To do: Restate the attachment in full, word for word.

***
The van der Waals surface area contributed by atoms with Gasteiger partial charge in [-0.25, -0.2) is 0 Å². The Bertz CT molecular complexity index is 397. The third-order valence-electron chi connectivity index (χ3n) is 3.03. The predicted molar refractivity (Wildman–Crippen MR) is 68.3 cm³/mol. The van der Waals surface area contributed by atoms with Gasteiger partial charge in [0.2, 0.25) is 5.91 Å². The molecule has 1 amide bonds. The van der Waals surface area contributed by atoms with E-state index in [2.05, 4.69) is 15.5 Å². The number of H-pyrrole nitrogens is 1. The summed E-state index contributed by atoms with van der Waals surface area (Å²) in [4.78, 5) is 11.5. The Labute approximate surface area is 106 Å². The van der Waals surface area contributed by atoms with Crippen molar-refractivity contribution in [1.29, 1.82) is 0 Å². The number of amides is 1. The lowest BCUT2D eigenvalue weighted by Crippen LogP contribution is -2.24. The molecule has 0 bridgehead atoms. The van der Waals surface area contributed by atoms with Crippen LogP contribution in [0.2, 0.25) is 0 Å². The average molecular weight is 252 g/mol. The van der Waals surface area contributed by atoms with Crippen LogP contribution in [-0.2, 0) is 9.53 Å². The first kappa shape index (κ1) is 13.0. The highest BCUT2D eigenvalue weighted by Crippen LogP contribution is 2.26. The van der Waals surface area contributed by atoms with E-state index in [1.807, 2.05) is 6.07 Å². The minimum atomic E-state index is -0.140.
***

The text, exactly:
The van der Waals surface area contributed by atoms with Gasteiger partial charge in [-0.25, -0.2) is 0 Å². The Bertz CT molecular complexity index is 397. The third-order valence-electron chi connectivity index (χ3n) is 3.03. The predicted molar refractivity (Wildman–Crippen MR) is 68.3 cm³/mol. The van der Waals surface area contributed by atoms with Gasteiger partial charge in [0.2, 0.25) is 5.91 Å². The molecule has 1 amide bonds. The van der Waals surface area contributed by atoms with E-state index in [2.05, 4.69) is 15.5 Å². The number of H-pyrrole nitrogens is 1. The summed E-state index contributed by atoms with van der Waals surface area (Å²) in [4.78, 5) is 11.5. The Labute approximate surface area is 106 Å². The van der Waals surface area contributed by atoms with Crippen molar-refractivity contribution in [1.29, 1.82) is 0 Å². The number of amides is 1. The lowest BCUT2D eigenvalue weighted by Crippen LogP contribution is -2.24. The molecule has 0 bridgehead atoms. The van der Waals surface area contributed by atoms with Crippen LogP contribution in [0.2, 0.25) is 0 Å². The average molecular weight is 252 g/mol. The van der Waals surface area contributed by atoms with Crippen LogP contribution in [-0.2, 0) is 9.53 Å². The first kappa shape index (κ1) is 13.0. The highest BCUT2D eigenvalue weighted by Crippen LogP contribution is 2.26. The van der Waals surface area contributed by atoms with E-state index in [1.807, 2.05) is 6.07 Å². The minimum atomic E-state index is -0.140.